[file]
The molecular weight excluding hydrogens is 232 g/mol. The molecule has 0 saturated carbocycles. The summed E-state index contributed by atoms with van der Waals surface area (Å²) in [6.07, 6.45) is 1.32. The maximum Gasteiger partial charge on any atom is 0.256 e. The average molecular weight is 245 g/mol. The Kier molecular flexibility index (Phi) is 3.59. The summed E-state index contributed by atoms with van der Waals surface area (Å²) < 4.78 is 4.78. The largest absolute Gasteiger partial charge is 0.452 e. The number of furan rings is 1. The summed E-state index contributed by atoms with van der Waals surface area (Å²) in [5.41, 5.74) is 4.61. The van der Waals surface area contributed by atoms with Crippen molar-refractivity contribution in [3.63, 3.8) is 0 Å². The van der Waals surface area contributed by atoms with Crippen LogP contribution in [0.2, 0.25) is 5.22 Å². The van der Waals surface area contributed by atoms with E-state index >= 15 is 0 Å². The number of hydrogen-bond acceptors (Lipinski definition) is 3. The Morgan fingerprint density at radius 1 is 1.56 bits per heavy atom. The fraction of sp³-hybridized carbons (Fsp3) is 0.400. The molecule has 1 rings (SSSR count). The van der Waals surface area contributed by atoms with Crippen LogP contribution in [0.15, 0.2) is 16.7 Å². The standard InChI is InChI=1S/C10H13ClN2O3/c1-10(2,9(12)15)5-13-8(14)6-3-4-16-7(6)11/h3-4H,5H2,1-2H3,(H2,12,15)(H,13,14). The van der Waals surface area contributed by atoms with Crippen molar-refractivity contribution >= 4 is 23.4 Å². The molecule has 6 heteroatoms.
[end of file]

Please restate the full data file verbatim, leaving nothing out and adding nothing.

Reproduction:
The molecular weight excluding hydrogens is 232 g/mol. The molecule has 0 saturated carbocycles. The summed E-state index contributed by atoms with van der Waals surface area (Å²) in [6.07, 6.45) is 1.32. The maximum Gasteiger partial charge on any atom is 0.256 e. The average molecular weight is 245 g/mol. The Kier molecular flexibility index (Phi) is 3.59. The summed E-state index contributed by atoms with van der Waals surface area (Å²) < 4.78 is 4.78. The largest absolute Gasteiger partial charge is 0.452 e. The number of furan rings is 1. The summed E-state index contributed by atoms with van der Waals surface area (Å²) in [5.41, 5.74) is 4.61. The van der Waals surface area contributed by atoms with Crippen molar-refractivity contribution in [3.63, 3.8) is 0 Å². The van der Waals surface area contributed by atoms with Crippen LogP contribution in [0.2, 0.25) is 5.22 Å². The van der Waals surface area contributed by atoms with E-state index >= 15 is 0 Å². The number of hydrogen-bond acceptors (Lipinski definition) is 3. The Morgan fingerprint density at radius 1 is 1.56 bits per heavy atom. The fraction of sp³-hybridized carbons (Fsp3) is 0.400. The molecule has 1 rings (SSSR count). The van der Waals surface area contributed by atoms with Crippen LogP contribution in [0.15, 0.2) is 16.7 Å². The standard InChI is InChI=1S/C10H13ClN2O3/c1-10(2,9(12)15)5-13-8(14)6-3-4-16-7(6)11/h3-4H,5H2,1-2H3,(H2,12,15)(H,13,14). The van der Waals surface area contributed by atoms with Crippen molar-refractivity contribution >= 4 is 23.4 Å². The molecule has 6 heteroatoms.